In spite of those parts that don’t seem exactly to fit, or to go hand-in-hand or hand-in-glove with George’s life story and personality, still I’ll say that this saying from Jesus occurred to me first because of how I knew George. I’ve been his pastor for less than three years, so I didn’t know the vibrant and strong George in the ways you did. I knew him after he lost much of his memory. He still had photos of Joe displayed prominently. He knew and cherished that Suzie was right there near him. He and I could talk about his childhood, growing up on Fox Avenue, and I think about him every time I’m walking my dog past his childhood house. He recalled growing up at Luther Memorial.

But then we’d start to lose track. He’d ask again which congregation I was from, and if he’d been a member there. He could briefly recall the gardens on our grounds and being excited by those. And he always knew he was a part of the dear group of guys called GEMS, the Grumpy Elderly Men, and remembered that connection.

So I’m hesitant to mention George’s lost his memory. He had so much good and full, in his career, in his family, in enjoying travels, in all of life. He was strong of body and of mind. It could seem only to highlight sadness and emphasize the loss of this moment to mention the contrasting moment.

But I mention it because that’s what I knew of George, how I came to love him, and that will be the way I miss him.

And I mention it because with this faith we gather around today and with the God in whose name we are gathered, this isn’t only something to be ignored or avoided. We can confront the illnesses and losses of life, and even face this terrible moment of death itself. Even as today we are especially clinging to memories of the past, we recognize that the goodness of our hope is not only in how well we recall what has been.

So when Jesus talks about a right hand not knowing what the left hand is doing, we can take that as applying to George’s loss of memory, and realize that it doesn’t separate him from the love of God in Christ Jesus. We may not assert that dementia brings us closer to God, but I’d gladly and eagerly proclaim that God brings you closer in such moments, that when thoughts won’t stay in a head and when you don’t have the capabilities you used to and wish you still did, that God holds you yet more tightly in the promise.

In that way, I want to commend to us two more Bible passages that not only manage to deal with losing memory, but find in it the way forward, the way to new life, even the celebration of blessing.

The first is again from the Apostle Paul, in striving for his own forgetfulness. He wrote, “I want to know Christ and the power of his resurrection and the sharing of his sufferings, if somehow I may attain the resurrection from the dead. Not that I have already obtained this or have already reached the goal; but I press on, because Christ Jesus has made me his own. This one thing I do: forgetting what lies behind and straining forward to what lies ahead” (Philippians 3:10-13).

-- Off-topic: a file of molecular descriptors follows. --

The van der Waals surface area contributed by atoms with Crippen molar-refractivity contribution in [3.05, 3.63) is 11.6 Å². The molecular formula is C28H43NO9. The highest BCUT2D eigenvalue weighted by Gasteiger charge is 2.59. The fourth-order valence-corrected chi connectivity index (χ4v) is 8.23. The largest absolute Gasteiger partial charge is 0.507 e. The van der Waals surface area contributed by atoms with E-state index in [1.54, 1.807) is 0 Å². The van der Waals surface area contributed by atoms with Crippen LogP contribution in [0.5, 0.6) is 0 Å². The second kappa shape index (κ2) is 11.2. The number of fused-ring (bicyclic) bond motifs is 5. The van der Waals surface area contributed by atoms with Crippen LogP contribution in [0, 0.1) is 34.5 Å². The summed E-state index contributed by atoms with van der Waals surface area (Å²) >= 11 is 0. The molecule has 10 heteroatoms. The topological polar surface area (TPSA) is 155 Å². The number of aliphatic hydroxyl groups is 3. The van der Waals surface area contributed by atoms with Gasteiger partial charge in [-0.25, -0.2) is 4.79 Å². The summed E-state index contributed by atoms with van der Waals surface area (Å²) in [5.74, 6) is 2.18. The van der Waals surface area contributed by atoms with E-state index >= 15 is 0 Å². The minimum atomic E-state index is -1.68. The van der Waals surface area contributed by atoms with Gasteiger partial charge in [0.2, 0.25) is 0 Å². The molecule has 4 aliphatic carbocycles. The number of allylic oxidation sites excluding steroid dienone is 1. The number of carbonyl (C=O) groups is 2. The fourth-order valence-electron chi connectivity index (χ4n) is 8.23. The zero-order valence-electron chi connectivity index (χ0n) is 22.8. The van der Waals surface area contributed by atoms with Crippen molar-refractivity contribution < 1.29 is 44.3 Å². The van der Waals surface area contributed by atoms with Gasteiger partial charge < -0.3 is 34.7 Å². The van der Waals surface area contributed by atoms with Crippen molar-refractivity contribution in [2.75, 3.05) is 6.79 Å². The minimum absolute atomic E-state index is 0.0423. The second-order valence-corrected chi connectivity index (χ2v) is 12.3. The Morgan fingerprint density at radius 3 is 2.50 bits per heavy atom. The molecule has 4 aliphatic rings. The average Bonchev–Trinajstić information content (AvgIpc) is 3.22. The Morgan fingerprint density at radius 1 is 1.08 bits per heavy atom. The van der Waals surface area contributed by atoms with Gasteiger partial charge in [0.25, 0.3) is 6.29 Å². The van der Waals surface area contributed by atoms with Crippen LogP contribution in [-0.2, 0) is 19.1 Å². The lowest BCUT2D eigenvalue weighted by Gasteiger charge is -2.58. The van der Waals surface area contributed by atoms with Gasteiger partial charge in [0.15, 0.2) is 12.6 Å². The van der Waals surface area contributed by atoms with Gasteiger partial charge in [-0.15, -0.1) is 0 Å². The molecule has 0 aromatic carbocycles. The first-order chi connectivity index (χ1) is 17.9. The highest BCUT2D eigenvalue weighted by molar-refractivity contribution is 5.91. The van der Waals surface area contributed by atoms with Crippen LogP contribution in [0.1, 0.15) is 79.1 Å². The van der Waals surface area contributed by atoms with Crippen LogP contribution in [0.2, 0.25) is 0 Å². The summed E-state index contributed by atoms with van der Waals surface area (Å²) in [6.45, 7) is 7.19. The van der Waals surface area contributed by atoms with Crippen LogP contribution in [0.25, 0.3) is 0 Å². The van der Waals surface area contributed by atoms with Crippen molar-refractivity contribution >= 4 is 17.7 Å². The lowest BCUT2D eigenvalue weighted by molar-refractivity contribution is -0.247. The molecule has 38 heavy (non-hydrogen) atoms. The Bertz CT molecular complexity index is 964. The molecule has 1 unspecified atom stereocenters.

Paul claims that in forgetting the things that he would’ve considered his previous accomplishments or successes in life or marks of superiority, then he recognizes the fullness of life offered as he is made God’s own. Jesus has also claimed George, not mindful of what he had or hadn’t done in life, not only celebrating his career or integrity, but simply for his own love, straining on toward the heavenly goal of resurrection.

With that view from Paul for George, one more word of God’s own loss of memory. Exactly contradicting any sense of an eternal record keeper who logs our every action for good or ill, the prophet Jeremiah recognizes that God, too, must forget and proclaims this Word of the Lord (which even includes some heart surgery, we might say): “This is the covenant that I will make, says the LORD: I will write it on their hearts. No longer shall they teach one another, or say to each other, ‘Know the LORD,’ for they shall all know me, from the least of them to the greatest; for I will forgive their iniquity, and remember their sin no more” (Jeremiah 31:33-34).

We have a God who doesn’t—who in fact refuses—to keep track, to tally our sense of accomplishment, and who sets aside what we lament as deficit. God’s own left hand doesn’t know what the right is doing, in lavishing on us the gifts of life, deserved or undeserved, abundant and grace-filled, the blessings of 87 years, the love of family and two marriages, of deep friendships, the care of tending life all the way to last days, and promises even more to come in an eternal victory.

So whether we know it or not, the one thing this God will remember is to be with you always in love.

Standard

Easter sermon

­­­­­(Matthew 28:1-10; Colossians 3:1-4)

 

I wanted to talk about that earthquake. It seemed exciting and supernatural and very particular to Matthew’s version of Easter. It has creation responding to the news of this day, making an earthquake somehow unlikely good news. It paired with an even more obscure tremor from Good Friday, when the splitting of rocks broke open tombs for dead saints to come out and wander around Jerusalem. Look it up! In this case, though, the earthquake tumbling away the stone wasn’t to let the dead out but breaking for witnesses to enter; Jesus is already gone from his grave, loose, alive and in life. Even for the metaphorical edge of this earthshaking news, of the risen Jesus altering the very ground we stand on, I wanted to talk about the earthquake.